Ordinary headstones may hide secrets…

We begin this story with a routine hunt for headstones. We have been enjoying a very pleasant and early spring, and decided that it would be a good time to go hunting down headstones. We selected several Find-A-Grave photo requests for local cemeteries and planned our outing.

We looked up the various burial plot listings in the cemetery databases and circled each plot on the cemetery map.

We put the camera equipment and “Graving Bag” in the car and set out for a relaxing hunt. Except for the heavy dew on the grass and the resulting wet feet, the hunt went quite well.

When Aleta Van Dyke’s headstone came up on the list, it was just as easy to find as the others.

However, unlike the other headstones that we had just found, hers seemed, well, different. There was nothing unusual about the stone itself, in fact it was remarkably clean and easy to read. However, sometimes the mysteries do not leave clues on the headstone itself.

Stepping back a bit and looking around at the surroundings and reading headstones nearby, we noticed that there may be a family connection here…

OK, let’s have a closer look.

In our experience, a group of headstones with similar colors, fonts and details usually means that we have found members of a family. Reading the inscription “Daughter” we first guessed that we found both mother and daughter, and since the  family names were different, Viola Cook was probably Aleta Van Dyke’s married daughter.

Oops, no, that theory won’t work. Viola, born in 1900 was somebody’s daughter, but she could not have been Aleta’s daughter since Aleta was born in 1911…

OK, Viola and Aleta could have been sisters, but then we wondered, was there a Mr. Cook, and if so, where was he?  We decided to work on that puzzle later, and went on to the rest of the headstones.  We returned home with photographs and a mystery to solve.

We uploaded the photographs to Find-A-Grave, and in a private email we sent the family that had requested Aleta’s headstone the photos that included Viola Cook.

Later that evening, we received a return email thanking us for the photograph of Aleta’s headstone, and also for the ‘bonus’ photos.  They finally decided that to solve the mystery they would have to ask Mom, by now quite elderly, who Viola was and if she could explain the matching stones next to each other.  Mom told them that Viola and Aleta had been lifelong ‘live together companions’ and while they were not exactly a dark family secret, their relationship was not discussed much, especially that long ago.  Mom was pleased to find that they had been buried alongside each other, and commented that since they were together in life, as any “married” couple is, they should be together in death.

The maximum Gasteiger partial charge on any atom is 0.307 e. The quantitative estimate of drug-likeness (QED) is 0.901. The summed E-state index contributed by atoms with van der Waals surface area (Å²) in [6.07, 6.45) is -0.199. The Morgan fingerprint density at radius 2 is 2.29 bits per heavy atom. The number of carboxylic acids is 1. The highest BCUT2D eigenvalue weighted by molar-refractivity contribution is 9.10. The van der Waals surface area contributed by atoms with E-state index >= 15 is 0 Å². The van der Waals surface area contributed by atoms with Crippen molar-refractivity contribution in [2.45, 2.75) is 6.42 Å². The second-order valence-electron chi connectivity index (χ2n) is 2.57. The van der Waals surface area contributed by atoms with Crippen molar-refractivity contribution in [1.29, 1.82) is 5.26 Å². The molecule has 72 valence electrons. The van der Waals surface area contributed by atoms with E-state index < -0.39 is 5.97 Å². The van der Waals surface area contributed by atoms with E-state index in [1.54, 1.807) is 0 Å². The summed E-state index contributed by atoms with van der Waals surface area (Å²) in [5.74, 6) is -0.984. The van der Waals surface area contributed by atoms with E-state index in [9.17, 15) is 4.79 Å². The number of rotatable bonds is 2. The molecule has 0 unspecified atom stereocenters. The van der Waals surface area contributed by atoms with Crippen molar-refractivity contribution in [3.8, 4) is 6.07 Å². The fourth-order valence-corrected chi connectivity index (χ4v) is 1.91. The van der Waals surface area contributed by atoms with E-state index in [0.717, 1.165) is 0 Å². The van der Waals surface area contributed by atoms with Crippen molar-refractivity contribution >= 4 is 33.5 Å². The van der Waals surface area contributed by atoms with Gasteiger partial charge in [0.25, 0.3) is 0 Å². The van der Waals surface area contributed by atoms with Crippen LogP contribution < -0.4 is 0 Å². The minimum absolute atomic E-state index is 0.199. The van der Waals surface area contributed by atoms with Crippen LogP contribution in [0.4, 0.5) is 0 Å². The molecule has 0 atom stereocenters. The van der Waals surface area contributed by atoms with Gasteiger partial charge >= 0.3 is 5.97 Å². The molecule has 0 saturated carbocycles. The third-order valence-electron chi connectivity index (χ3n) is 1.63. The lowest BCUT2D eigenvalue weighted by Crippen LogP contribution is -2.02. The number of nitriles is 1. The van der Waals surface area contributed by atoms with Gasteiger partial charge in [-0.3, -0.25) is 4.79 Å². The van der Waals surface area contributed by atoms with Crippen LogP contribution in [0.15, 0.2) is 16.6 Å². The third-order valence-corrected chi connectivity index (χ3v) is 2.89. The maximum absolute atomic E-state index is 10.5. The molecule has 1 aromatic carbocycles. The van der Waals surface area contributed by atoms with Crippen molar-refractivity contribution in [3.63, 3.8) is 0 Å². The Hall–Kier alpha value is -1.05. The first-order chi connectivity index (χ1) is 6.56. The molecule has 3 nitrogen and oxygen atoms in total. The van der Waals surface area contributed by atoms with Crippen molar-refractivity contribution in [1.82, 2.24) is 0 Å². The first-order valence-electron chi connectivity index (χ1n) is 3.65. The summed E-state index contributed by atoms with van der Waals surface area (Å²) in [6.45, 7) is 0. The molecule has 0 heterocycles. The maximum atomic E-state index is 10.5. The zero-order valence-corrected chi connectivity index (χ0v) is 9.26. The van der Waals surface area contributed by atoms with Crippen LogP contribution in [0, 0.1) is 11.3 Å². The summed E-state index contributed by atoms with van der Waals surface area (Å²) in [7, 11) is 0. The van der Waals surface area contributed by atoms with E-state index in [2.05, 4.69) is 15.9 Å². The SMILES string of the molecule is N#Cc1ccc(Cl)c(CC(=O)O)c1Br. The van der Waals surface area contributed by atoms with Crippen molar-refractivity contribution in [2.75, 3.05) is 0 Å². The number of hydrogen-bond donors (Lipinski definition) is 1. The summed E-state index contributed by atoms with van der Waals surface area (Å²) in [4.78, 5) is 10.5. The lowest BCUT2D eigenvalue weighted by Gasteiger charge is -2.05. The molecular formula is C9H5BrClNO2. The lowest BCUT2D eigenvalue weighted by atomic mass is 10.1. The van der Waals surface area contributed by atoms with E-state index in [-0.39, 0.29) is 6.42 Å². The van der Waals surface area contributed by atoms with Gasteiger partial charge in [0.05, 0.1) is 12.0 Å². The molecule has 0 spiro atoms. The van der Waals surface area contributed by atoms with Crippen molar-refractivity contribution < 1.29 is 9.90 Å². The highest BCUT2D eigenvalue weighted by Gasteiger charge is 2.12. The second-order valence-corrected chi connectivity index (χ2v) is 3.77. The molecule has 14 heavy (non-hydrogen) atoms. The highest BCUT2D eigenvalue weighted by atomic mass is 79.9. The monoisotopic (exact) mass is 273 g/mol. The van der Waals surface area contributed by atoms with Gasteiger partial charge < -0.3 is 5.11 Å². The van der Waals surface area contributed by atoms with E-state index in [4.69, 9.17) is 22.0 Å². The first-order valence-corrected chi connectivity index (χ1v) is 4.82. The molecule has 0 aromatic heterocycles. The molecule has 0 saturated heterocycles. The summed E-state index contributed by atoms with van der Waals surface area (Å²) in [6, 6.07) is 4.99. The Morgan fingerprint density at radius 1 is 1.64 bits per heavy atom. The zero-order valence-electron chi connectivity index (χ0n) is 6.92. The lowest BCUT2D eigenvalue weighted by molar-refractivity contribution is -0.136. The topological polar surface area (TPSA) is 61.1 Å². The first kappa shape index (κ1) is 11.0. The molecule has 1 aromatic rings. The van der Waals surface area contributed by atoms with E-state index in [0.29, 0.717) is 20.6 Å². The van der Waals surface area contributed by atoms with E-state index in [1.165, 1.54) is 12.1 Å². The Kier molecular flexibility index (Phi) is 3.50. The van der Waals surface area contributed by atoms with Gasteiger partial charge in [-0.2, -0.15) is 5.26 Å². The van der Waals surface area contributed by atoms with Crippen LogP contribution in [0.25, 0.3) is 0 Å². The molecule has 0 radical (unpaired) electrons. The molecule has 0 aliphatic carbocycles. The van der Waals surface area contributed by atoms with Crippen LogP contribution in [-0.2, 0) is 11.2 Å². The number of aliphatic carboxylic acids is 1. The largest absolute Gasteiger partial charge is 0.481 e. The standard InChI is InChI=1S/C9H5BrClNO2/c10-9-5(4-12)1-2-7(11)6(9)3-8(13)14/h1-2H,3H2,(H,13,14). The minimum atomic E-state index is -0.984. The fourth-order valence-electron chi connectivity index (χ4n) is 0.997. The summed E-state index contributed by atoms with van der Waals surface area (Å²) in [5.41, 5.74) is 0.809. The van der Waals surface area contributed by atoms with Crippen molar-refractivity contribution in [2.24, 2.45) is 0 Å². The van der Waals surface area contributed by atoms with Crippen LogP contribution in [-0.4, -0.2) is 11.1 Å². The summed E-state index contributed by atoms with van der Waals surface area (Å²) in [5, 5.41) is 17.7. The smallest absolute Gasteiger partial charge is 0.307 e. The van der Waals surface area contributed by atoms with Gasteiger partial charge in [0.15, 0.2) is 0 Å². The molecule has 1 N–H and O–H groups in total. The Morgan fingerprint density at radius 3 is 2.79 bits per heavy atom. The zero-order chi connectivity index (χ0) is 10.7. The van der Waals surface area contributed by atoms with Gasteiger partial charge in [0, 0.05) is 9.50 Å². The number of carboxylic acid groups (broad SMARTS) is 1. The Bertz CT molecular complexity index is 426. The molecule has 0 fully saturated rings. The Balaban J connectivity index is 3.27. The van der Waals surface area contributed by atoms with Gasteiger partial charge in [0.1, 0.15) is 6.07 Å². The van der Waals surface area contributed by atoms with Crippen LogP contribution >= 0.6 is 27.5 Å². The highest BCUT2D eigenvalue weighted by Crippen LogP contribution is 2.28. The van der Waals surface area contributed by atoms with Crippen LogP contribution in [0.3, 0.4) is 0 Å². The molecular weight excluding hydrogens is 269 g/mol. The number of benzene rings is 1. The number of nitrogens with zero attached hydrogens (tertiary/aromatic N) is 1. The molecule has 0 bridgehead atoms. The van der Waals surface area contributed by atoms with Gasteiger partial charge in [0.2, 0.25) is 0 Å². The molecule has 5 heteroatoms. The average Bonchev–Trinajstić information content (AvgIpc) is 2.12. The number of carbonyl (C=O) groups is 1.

Another “mystery” solved and a happy ending!


About Hunting Down History

Megan Heyl is a genealogist, researcher and teacher and has been involved in genealogy for many years.
This entry was posted in Tales. Bookmark the permalink.

3 Responses to Ordinary headstones may hide secrets…

  1. Jim says:

    Welcome to Geneabloggers. I enjoy trying to find headstones or my ancetsors. I’ve found a number of them through http://www.findagrave.com.

    Regards, Jim

    • Thank you for the kind words – I have also found quite a few headstones posted on genweb sites, internment.net, billion graves, and local societies often have them on their websites. Happy Hunting – Megan – Genealogy Huntress

  2. It can be so exciting to finally be able to locate and visit an ancestors headstone – especially when other family members are then found nearby!

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